Maybe some complaints will surface next year, when higher water bills begin to land in local mailboxes.
On Thursday, though, Southern Nevada Water Authority board members received virtually no opposition as they voted unanimously to raise rates starting in January to pay down two decades of construction debt totaling more than $3 billion.
“We have a legal obligation to pay this money,” board member and Clark County Commissioner Steve Sisolak said. “We can’t just kick the can down the road. … It’s our responsibility to start making some payments.”
All customers, from the smallest home to the largest resort, will see their bills go up by a similar proportion, though the exact dollar amount will vary widely based on the size of a property’s water line and how much water is used.
The new rates will be phased in gradually through 2017, so the average monthly water bill for a typical single-family home will rise by a little more than a dollar each year for the next four years.
A residential customer with an average monthly bill of $34.34 will wind up paying $39.26 a month on average by 2017. A customer with an average monthly bill of $107.47 will wind up paying $115.63.
Water Authority General Manager Pat Mulroy will see her average bill jump from about $232 to $249 by 2017. The Bellagio’s average bill will jump from $158,369 to $165,400 a month.
About half of the rate hike comes in the form of a fixed monthly charge while the other half is based on consumption, so customers can save some money by using less water.
The change is not official yet. It must be ratified by the Las Vegas Valley Water District and the cities of Henderson, North Las Vegas and Boulder City, each of which will hold public hearings of their own in the coming months.
The increase is expected to bring in roughly $45 million a year by 2017 to help the authority make its yearly principal and interest payments, which are scheduled to increase by 80 percent over the next four years to $239 million annually.
Officials said the new rates also will help protect the authority’s credit rating by maintaining a reserve fund of at least $280 million — about one year’s worth of debt payments for the valley’s wholesale water supplier.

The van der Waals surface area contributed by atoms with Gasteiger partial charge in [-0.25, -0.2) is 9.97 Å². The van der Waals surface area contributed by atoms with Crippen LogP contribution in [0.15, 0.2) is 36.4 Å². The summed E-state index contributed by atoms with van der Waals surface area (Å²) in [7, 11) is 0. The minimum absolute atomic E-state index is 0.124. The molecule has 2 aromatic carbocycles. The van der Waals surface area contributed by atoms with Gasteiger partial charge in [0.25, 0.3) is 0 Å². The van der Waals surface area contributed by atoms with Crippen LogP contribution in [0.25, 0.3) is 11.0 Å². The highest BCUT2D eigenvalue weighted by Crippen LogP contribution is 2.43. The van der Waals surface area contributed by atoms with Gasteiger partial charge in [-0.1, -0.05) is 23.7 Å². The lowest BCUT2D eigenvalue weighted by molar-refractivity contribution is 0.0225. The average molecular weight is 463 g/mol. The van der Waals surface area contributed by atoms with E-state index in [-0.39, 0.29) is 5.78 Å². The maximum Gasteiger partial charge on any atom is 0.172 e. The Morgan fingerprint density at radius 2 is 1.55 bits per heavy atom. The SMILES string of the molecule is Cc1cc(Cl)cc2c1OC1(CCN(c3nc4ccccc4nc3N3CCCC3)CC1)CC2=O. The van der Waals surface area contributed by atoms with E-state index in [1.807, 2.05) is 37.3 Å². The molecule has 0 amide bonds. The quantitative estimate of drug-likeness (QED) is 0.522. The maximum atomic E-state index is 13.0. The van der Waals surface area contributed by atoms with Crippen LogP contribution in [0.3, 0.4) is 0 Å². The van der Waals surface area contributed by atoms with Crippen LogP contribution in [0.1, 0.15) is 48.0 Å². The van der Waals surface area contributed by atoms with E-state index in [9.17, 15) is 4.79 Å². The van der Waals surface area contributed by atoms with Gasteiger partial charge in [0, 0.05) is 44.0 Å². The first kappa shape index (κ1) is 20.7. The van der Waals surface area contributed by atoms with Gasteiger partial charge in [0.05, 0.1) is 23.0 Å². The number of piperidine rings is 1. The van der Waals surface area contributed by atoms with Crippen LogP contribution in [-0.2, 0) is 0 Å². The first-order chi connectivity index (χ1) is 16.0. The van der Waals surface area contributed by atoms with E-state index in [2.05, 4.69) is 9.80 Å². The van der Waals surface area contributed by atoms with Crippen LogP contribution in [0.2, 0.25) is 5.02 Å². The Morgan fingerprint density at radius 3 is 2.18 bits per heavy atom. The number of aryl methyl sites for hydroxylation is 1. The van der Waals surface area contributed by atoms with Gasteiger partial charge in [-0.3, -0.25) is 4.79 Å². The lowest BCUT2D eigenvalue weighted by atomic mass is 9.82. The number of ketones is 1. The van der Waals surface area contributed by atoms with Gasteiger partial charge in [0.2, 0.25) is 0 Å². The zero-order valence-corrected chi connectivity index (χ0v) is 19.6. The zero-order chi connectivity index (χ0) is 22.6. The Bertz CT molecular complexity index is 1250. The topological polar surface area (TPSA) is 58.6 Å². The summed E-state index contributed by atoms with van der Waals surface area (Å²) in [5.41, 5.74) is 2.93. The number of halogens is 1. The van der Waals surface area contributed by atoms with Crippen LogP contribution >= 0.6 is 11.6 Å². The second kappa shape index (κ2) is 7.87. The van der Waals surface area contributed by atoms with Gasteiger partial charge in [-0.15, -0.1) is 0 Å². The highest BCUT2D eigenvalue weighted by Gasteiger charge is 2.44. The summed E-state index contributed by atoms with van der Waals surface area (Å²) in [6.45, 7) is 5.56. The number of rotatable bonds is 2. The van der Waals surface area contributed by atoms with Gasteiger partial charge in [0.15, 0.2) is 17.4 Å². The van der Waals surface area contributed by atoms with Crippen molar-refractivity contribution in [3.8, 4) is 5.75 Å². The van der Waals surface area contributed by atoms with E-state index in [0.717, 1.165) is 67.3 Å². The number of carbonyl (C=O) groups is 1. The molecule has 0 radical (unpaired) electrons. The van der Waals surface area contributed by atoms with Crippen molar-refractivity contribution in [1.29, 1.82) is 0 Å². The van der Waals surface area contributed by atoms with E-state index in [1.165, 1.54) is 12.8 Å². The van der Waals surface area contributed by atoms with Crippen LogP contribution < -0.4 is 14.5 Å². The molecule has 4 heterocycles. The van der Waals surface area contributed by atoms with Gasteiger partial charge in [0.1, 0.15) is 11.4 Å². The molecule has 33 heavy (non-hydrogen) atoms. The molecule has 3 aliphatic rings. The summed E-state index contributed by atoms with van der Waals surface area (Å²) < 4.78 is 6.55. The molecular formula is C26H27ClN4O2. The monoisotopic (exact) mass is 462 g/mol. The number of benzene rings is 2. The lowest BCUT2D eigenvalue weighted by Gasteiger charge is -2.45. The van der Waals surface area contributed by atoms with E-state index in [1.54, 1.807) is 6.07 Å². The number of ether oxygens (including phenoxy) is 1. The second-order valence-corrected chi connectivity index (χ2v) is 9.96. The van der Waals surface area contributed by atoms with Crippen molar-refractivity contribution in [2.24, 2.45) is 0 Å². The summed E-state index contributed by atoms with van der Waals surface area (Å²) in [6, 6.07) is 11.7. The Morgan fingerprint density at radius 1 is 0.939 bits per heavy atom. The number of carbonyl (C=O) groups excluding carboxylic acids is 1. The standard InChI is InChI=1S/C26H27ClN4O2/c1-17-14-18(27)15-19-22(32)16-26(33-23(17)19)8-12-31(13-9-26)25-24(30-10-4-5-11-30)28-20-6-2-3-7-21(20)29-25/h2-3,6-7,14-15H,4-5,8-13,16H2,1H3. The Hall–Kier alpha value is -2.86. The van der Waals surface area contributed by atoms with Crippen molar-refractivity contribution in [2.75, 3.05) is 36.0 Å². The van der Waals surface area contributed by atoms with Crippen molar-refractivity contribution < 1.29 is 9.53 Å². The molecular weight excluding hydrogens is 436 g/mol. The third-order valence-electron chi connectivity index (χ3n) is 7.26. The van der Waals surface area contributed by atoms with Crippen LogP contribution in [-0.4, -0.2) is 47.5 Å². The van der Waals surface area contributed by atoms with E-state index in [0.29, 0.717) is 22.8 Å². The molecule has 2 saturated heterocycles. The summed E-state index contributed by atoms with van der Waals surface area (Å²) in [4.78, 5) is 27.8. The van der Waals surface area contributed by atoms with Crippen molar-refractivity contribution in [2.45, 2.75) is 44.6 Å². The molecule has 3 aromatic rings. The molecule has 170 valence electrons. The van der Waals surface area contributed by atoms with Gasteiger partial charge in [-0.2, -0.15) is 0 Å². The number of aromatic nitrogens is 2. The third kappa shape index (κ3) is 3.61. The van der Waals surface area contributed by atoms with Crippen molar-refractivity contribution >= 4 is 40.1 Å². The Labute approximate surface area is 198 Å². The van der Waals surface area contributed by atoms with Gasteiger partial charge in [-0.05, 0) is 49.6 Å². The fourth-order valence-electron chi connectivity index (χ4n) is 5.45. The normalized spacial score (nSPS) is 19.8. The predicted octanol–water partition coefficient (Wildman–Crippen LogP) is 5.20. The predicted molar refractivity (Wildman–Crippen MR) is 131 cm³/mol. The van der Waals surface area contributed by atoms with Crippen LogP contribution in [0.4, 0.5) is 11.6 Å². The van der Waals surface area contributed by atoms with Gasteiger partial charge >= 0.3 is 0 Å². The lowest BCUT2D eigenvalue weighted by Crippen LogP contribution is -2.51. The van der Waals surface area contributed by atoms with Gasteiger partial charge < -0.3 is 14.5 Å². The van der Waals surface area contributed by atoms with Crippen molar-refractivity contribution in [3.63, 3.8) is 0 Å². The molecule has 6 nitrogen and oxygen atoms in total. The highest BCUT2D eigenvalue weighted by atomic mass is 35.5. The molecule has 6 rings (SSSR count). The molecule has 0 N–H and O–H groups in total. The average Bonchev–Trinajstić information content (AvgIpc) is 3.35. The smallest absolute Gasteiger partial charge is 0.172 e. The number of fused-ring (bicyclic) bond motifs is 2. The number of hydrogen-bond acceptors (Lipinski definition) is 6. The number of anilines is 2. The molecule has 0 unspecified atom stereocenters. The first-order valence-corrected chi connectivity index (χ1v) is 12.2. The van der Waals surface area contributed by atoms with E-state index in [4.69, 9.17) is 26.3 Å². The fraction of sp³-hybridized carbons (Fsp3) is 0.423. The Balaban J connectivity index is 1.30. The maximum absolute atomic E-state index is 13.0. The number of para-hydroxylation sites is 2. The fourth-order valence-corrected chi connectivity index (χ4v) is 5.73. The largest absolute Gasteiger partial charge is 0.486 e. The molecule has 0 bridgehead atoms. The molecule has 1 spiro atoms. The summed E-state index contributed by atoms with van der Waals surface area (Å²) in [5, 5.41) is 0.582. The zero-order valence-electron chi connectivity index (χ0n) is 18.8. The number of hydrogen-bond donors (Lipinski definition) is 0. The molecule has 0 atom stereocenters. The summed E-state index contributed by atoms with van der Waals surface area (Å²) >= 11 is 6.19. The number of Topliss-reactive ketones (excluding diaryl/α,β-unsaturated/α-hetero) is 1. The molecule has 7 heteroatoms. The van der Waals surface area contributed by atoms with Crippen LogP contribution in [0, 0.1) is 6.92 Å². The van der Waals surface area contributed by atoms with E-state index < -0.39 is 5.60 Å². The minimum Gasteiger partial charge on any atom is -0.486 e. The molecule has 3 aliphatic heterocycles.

To fund major infrastructure projects, the authority used to rely on connection charges from new homes and businesses under a philosophy that growth should pay for growth.
But the agency saw its primary sources of both money and water dry up at the same time about five years ago, when the economy tanked in the midst of a record drought on the Colorado River.
By then, the valley’s wholesale water supplier had amassed $2.5 billion in debt during a building binge that included a second water treatment plant, a second intake pipe and pump station at Lake Mead and new water transmission lines to feed the valley’s newest neighborhoods.
The drought added another $817 million in debt, as the authority launched the most expensive construction project in its history: a new, 3-mile-long intake system to draw water from the deepest part of a shrinking Lake Mead.
It will mark the seventh rate hike for valley water customers in the past decade and the second in as many years.
Even with the increase, water rates in Las Vegas remain substantially lower than those in other Western cities such as Los Angeles, San Diego, San Francisco, Phoenix, Tucson, Ariz., and Santa Fe, N.M.
The new rates were developed by a volunteer panel featuring more than two dozen representatives from various sectors of the community. The Integrated Resource Planning Advisory Committee held 14 public meetings and considered 16 different rate scenarios since June 2012.
The committee was assembled more than a year ago after the authority launched a controversial new infrastructure surcharge that drew criticism from business leaders because it doubled and even tripled the bills of commercial properties with large water lines feeding fire sprinklers and hydrants.
A number of committee members attended Thursday’s meeting, and several of them spoke in support of the new rate plan and the lengthy process used to develop it.
The only person to speak against it was Ed Uehling, a frequent critic of the water authority and a regular at its meetings. He said the agency handpicked all the rate committee members “and — surprise! — they said yes to everything.”
Authority officials were certainly prepared to hear more public input than they did on Thursday. The meeting room was expanded to allow for a bigger audience, but most of the extra seats went unfilled.
Contact reporter Henry Brean at firstname.lastname@example.org or 702-383-0350. Follow him, @RefriedBrean, on Twitter.